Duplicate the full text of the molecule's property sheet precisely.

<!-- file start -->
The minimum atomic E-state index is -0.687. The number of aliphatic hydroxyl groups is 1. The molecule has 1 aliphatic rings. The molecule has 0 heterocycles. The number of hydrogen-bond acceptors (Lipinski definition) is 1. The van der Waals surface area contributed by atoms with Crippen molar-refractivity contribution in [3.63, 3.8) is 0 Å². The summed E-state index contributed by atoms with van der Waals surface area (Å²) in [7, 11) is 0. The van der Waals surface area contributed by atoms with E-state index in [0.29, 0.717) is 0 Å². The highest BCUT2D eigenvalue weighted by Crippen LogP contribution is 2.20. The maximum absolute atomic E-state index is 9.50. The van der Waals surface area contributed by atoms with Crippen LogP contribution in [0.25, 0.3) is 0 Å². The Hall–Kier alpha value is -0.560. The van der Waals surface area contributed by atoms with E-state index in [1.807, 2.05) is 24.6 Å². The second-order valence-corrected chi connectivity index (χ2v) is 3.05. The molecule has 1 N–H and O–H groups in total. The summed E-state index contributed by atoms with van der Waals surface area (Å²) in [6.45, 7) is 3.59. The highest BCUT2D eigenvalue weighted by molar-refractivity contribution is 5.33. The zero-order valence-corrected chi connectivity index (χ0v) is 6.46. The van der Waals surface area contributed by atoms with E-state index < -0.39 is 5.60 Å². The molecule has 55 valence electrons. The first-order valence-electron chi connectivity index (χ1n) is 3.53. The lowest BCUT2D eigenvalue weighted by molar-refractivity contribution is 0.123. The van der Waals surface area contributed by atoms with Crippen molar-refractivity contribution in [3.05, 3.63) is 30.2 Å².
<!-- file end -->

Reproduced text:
The minimum atomic E-state index is -0.687. The number of aliphatic hydroxyl groups is 1. The molecule has 1 aliphatic rings. The molecule has 0 heterocycles. The number of hydrogen-bond acceptors (Lipinski definition) is 1. The van der Waals surface area contributed by atoms with Crippen molar-refractivity contribution in [3.63, 3.8) is 0 Å². The summed E-state index contributed by atoms with van der Waals surface area (Å²) in [7, 11) is 0. The van der Waals surface area contributed by atoms with E-state index in [0.29, 0.717) is 0 Å². The highest BCUT2D eigenvalue weighted by Crippen LogP contribution is 2.20. The maximum absolute atomic E-state index is 9.50. The van der Waals surface area contributed by atoms with Crippen LogP contribution in [0.25, 0.3) is 0 Å². The Hall–Kier alpha value is -0.560. The van der Waals surface area contributed by atoms with E-state index in [1.807, 2.05) is 24.6 Å². The second-order valence-corrected chi connectivity index (χ2v) is 3.05. The molecule has 1 N–H and O–H groups in total. The summed E-state index contributed by atoms with van der Waals surface area (Å²) in [6.45, 7) is 3.59. The highest BCUT2D eigenvalue weighted by molar-refractivity contribution is 5.33. The zero-order valence-corrected chi connectivity index (χ0v) is 6.46. The van der Waals surface area contributed by atoms with E-state index < -0.39 is 5.60 Å². The molecule has 55 valence electrons. The first-order valence-electron chi connectivity index (χ1n) is 3.53. The lowest BCUT2D eigenvalue weighted by molar-refractivity contribution is 0.123. The van der Waals surface area contributed by atoms with Crippen molar-refractivity contribution in [3.05, 3.63) is 30.2 Å².